John Yau's parodic postmodern work (Yau describes himself as “'the poet who is too postmodern for the modernists and too modern for the postmodernists'” 139) uses Chinese American identity to show that it cannot stand as such. For Yau, Asian American identities are produced by the work, and must remain provisional. It's with Yau one senses Yu is most at home, even if that home is like Ashbery's houseboat, sturdy yet afloat, at the whim of the literary and social winds and waters that surround it.

That writers do not organize themselves around their perceived (and actual) differences has sometimes been a disappointment to me, as editor of Tinfish (and member of an adoptive family). If Hawai`i's avant-gardes have included movements for Local Poetry (the late 1970s Bamboo Ridge group), for Hawaiian poetry (strongest since the mid-90s launching of `oiwi, Hawai`i's literary communities have not so easily welcomed the formalist avant-garde. And yet, as I watch some Tinfish poets, I see writers who can participate in many different groups. Craig Santos Perez is a Chamorro activist, a Latino poet, an indigenous poet, an experimental poet, and so on. Tinfish may be a place where he can be all at once, but the luxury (and responsibility) to move across and through alliances is his. I would be eager to hear what Yu thinks the future of his avant-gardes holds for him and for us. Have we arrived at the place pointed out to us by "The Chinese Italian Notebook," in the era of Obama's own multiple ethnic and political identities? Or have we, as I sometimes fear, simply entered into a new series of divisions, disalliances?

6 comments:

Ross Brighton said...

This sounds interesting. What is Yu's argument for Cha's work being unable to be both Asian-American and experimental at the same time? And does he have anything to say about writers such as Myung Mi Kim and Tan Lin?

Susan M. Schultz said...

he's writing about Language writing and Asian American writing as separate entities, and Language writing as white and mostly male. And no, he doesn't discuss Kim or Lin. It's a surprising book in many ways. There are times where I think he's about to fall off a cliff, and then he doesn't.

Ross Brighton said...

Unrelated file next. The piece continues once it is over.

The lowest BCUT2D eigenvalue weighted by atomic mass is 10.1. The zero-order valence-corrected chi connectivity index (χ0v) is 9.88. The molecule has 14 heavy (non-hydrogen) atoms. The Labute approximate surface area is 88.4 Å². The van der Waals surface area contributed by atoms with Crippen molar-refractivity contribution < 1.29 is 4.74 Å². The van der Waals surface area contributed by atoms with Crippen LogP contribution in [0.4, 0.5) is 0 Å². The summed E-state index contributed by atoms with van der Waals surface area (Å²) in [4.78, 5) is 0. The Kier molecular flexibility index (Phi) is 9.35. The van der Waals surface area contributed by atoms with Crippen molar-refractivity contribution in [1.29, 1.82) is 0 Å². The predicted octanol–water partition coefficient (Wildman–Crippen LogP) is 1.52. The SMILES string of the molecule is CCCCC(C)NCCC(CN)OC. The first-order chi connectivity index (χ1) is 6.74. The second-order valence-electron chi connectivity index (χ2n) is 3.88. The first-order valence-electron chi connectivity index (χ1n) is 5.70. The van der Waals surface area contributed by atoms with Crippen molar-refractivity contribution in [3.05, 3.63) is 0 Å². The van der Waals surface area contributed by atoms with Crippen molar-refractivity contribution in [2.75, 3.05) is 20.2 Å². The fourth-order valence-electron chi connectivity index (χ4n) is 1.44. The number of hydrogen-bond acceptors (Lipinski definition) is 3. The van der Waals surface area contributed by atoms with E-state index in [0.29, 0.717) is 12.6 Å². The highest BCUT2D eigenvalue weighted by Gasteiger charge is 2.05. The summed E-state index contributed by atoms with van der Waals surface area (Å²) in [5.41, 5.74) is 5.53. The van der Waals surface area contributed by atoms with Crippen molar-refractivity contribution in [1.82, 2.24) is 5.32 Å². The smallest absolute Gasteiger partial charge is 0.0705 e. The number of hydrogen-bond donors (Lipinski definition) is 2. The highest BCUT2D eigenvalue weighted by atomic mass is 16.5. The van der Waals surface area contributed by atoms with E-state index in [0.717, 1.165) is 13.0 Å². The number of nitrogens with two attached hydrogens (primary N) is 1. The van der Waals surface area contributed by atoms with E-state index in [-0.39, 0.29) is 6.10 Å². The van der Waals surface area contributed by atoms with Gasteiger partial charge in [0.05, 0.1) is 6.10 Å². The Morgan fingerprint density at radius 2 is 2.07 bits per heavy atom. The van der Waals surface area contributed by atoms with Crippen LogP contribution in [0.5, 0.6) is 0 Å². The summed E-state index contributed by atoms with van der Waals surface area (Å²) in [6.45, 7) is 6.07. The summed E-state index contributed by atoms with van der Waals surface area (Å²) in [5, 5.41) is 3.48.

Thats interesting. Its the same thing as always seems to happen - i think i've read Kim discuss it somewhere, and I know Harryette Mullen has written on it - That 'ethnic' writers are supposedly incapable of innovative writing.
Simmilar attitudes toward Female writers were the catalyst for the publication of "Out of Everywhere".

Its surprising that these attitudes continue, especially with the vast weath of innovative writing being published by women and non-anglo writers.

Interesting that you refer to Siliman as a "proto-Rush Limbaugh", considering his previous statements on the subject in 1991 (hopefully he's lived to regret and retract) that "[W]omen, people of color, sexual minorities, the entire
spectrum of the 'marginal' - have a manifest political need to
have their stories told [so that] their writing [...] often
appears much more conventional".
Sounds very Limbough-esque to me.

Laura Mullen said...

Just popping in to say hey, the historical! While Yu's research interests include some of the writers the book doesn't get to, the work the book does (even if it seems to arrive late, like most criticism) matters a great deal. While this area of inquiry was opened, arguably, by Harrryette Mullen and Myung Mi Kim, having Yu's research is a strong addition to the work we need to do to understand how the idea of the Other and the idea of the Difficult have been opposed to each other (about that--ask yourself cui bono?); this book will be helpful, even if it's partial. And the book needs to be thought about in context. It took a long long long time to even see Yau as "Asian American" (check the anthologies), indeed, it seems as if his actual work on identity is constantly trumped by reminders that he studied with.... Remind me: is there any other contemporary, major, 60 year old poet who is still so relentlessly yoked to his time as a student? What's that about?

michaelleong said...

Hi Susan,

A lot of interesting food for thought here. I get the feeling that Yu, like yourself, is "interested in what ethnic and experimental writing have to say to one another when placed side by side." In some ways, it might have not been a good word choice when he talks about "the vexed history of division between the two bodies of work"--I get the feeling that he's really interested in the productive tensions that arise when these two bodies of work are put into conversation--something that Nathaniel Mackey might call a "discrepant engagement." In the conclusion, Yu says that his book “critiques the notion of sharp divides in contemporary poetry” (162). I have a different take on the book in my most recent blog post:

http://michaelleong.wordpress.com/2009/06/18/race-and-the-avant-garde-experimental-and-asian-american-poetry-since-1965-stanford-university-press-2009-by-timothy-yu/

And, Laura, your comment about Yau is well taken. I think his Lorre and Karloff poems are really fantastic engagements with the slippery nature of identity.

Susan M. Schultz said...

Michael--I agree that Yu is interested in that "productive tension," though he tries very hard in his book not to be. The Cha chapter is fascinating in the way Yu splits "experimental" from "Asian American" apart in a single book, assigning part of the book to one category, another part to the other. And I find it a bit odd that the blurbs on his book are mostly divided between comments on the book as Asian American (Perloff and Bernstein) and experimental (Lye), though Lye's is surely the most comprehensive. The book has a great deal to say about Language writing, as well, and I hope that isn't missed in the larger conversation . . .